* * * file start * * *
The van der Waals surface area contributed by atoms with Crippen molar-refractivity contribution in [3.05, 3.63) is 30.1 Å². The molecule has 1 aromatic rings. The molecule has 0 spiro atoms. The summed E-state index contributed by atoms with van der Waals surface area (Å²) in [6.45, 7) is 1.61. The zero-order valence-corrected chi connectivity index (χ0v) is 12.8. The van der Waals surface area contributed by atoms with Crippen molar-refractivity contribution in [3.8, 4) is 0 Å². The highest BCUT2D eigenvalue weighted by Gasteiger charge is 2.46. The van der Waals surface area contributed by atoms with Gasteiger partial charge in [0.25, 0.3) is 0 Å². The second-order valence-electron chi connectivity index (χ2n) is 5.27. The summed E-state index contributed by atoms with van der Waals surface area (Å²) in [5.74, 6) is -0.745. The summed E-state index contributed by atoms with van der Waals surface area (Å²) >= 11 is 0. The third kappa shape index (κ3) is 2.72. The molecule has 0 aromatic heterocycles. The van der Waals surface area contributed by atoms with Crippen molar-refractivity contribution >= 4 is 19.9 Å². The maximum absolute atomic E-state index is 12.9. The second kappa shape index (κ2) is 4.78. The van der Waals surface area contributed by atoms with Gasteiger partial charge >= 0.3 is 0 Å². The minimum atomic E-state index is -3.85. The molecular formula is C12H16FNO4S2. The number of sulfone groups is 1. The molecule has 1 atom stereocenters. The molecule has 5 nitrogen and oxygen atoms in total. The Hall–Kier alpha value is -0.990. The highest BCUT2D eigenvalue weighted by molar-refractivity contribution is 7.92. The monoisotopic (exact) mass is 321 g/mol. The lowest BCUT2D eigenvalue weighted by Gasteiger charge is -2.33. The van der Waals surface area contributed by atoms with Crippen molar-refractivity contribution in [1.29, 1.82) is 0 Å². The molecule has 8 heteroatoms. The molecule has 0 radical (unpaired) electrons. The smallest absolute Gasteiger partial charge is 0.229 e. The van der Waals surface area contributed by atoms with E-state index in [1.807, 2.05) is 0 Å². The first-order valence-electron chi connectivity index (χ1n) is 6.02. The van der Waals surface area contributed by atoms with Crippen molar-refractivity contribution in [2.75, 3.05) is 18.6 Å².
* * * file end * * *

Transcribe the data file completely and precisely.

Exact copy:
The van der Waals surface area contributed by atoms with Crippen molar-refractivity contribution in [3.05, 3.63) is 30.1 Å². The molecule has 1 aromatic rings. The molecule has 0 spiro atoms. The summed E-state index contributed by atoms with van der Waals surface area (Å²) in [6.45, 7) is 1.61. The zero-order valence-corrected chi connectivity index (χ0v) is 12.8. The van der Waals surface area contributed by atoms with Crippen molar-refractivity contribution in [3.8, 4) is 0 Å². The highest BCUT2D eigenvalue weighted by Gasteiger charge is 2.46. The van der Waals surface area contributed by atoms with Gasteiger partial charge in [0.25, 0.3) is 0 Å². The second-order valence-electron chi connectivity index (χ2n) is 5.27. The summed E-state index contributed by atoms with van der Waals surface area (Å²) in [5.74, 6) is -0.745. The summed E-state index contributed by atoms with van der Waals surface area (Å²) >= 11 is 0. The third kappa shape index (κ3) is 2.72. The molecule has 0 aromatic heterocycles. The van der Waals surface area contributed by atoms with Crippen molar-refractivity contribution >= 4 is 19.9 Å². The maximum absolute atomic E-state index is 12.9. The second kappa shape index (κ2) is 4.78. The van der Waals surface area contributed by atoms with Gasteiger partial charge >= 0.3 is 0 Å². The minimum atomic E-state index is -3.85. The molecular formula is C12H16FNO4S2. The number of sulfone groups is 1. The molecule has 1 atom stereocenters. The molecule has 5 nitrogen and oxygen atoms in total. The Hall–Kier alpha value is -0.990. The highest BCUT2D eigenvalue weighted by molar-refractivity contribution is 7.92. The monoisotopic (exact) mass is 321 g/mol. The lowest BCUT2D eigenvalue weighted by Gasteiger charge is -2.33. The van der Waals surface area contributed by atoms with Crippen molar-refractivity contribution in [1.29, 1.82) is 0 Å². The molecule has 8 heteroatoms. The molecule has 0 radical (unpaired) electrons. The smallest absolute Gasteiger partial charge is 0.229 e. The van der Waals surface area contributed by atoms with E-state index in [1.807, 2.05) is 0 Å². The first-order valence-electron chi connectivity index (χ1n) is 6.02. The van der Waals surface area contributed by atoms with Crippen molar-refractivity contribution in [2.75, 3.05) is 18.6 Å².